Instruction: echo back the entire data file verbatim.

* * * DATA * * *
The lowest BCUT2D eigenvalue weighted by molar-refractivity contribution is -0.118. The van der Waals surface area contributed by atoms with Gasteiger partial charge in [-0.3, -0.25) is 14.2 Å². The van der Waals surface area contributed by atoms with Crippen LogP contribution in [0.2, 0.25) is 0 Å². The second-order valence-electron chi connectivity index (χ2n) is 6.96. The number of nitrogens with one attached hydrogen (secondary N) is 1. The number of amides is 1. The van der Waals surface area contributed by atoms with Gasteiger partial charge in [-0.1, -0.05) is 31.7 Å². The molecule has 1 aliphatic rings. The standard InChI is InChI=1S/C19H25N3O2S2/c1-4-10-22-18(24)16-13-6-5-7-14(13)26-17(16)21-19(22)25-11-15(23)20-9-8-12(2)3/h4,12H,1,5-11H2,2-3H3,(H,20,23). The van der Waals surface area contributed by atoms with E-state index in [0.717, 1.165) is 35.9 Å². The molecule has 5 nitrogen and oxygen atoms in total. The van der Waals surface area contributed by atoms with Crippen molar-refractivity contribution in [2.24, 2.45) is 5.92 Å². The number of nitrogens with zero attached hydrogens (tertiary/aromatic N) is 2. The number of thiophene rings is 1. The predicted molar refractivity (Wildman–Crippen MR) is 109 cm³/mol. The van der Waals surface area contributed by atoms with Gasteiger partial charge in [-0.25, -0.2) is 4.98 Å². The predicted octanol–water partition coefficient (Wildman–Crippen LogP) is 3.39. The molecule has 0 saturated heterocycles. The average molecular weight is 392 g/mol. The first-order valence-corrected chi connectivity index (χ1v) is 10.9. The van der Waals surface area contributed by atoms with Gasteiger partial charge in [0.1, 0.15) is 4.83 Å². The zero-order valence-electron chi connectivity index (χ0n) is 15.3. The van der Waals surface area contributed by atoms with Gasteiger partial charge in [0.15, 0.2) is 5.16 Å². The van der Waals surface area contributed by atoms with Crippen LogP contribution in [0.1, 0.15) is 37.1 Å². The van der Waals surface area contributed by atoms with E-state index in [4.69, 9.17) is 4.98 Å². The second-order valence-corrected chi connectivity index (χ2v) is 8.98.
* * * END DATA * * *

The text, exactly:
The lowest BCUT2D eigenvalue weighted by molar-refractivity contribution is -0.118. The van der Waals surface area contributed by atoms with Gasteiger partial charge in [-0.3, -0.25) is 14.2 Å². The van der Waals surface area contributed by atoms with Crippen LogP contribution in [0.2, 0.25) is 0 Å². The second-order valence-electron chi connectivity index (χ2n) is 6.96. The number of nitrogens with one attached hydrogen (secondary N) is 1. The number of amides is 1. The van der Waals surface area contributed by atoms with Gasteiger partial charge in [-0.1, -0.05) is 31.7 Å². The molecule has 1 aliphatic rings. The standard InChI is InChI=1S/C19H25N3O2S2/c1-4-10-22-18(24)16-13-6-5-7-14(13)26-17(16)21-19(22)25-11-15(23)20-9-8-12(2)3/h4,12H,1,5-11H2,2-3H3,(H,20,23). The van der Waals surface area contributed by atoms with E-state index in [0.717, 1.165) is 35.9 Å². The molecule has 5 nitrogen and oxygen atoms in total. The van der Waals surface area contributed by atoms with Crippen molar-refractivity contribution in [2.24, 2.45) is 5.92 Å². The number of nitrogens with zero attached hydrogens (tertiary/aromatic N) is 2. The number of thiophene rings is 1. The predicted molar refractivity (Wildman–Crippen MR) is 109 cm³/mol. The van der Waals surface area contributed by atoms with Gasteiger partial charge in [-0.25, -0.2) is 4.98 Å². The predicted octanol–water partition coefficient (Wildman–Crippen LogP) is 3.39. The molecule has 0 saturated heterocycles. The average molecular weight is 392 g/mol. The first-order valence-corrected chi connectivity index (χ1v) is 10.9. The van der Waals surface area contributed by atoms with Gasteiger partial charge in [0.1, 0.15) is 4.83 Å². The zero-order valence-electron chi connectivity index (χ0n) is 15.3. The van der Waals surface area contributed by atoms with Gasteiger partial charge in [0.15, 0.2) is 5.16 Å². The van der Waals surface area contributed by atoms with Crippen LogP contribution in [0.1, 0.15) is 37.1 Å². The van der Waals surface area contributed by atoms with E-state index in [4.69, 9.17) is 4.98 Å². The second-order valence-corrected chi connectivity index (χ2v) is 8.98.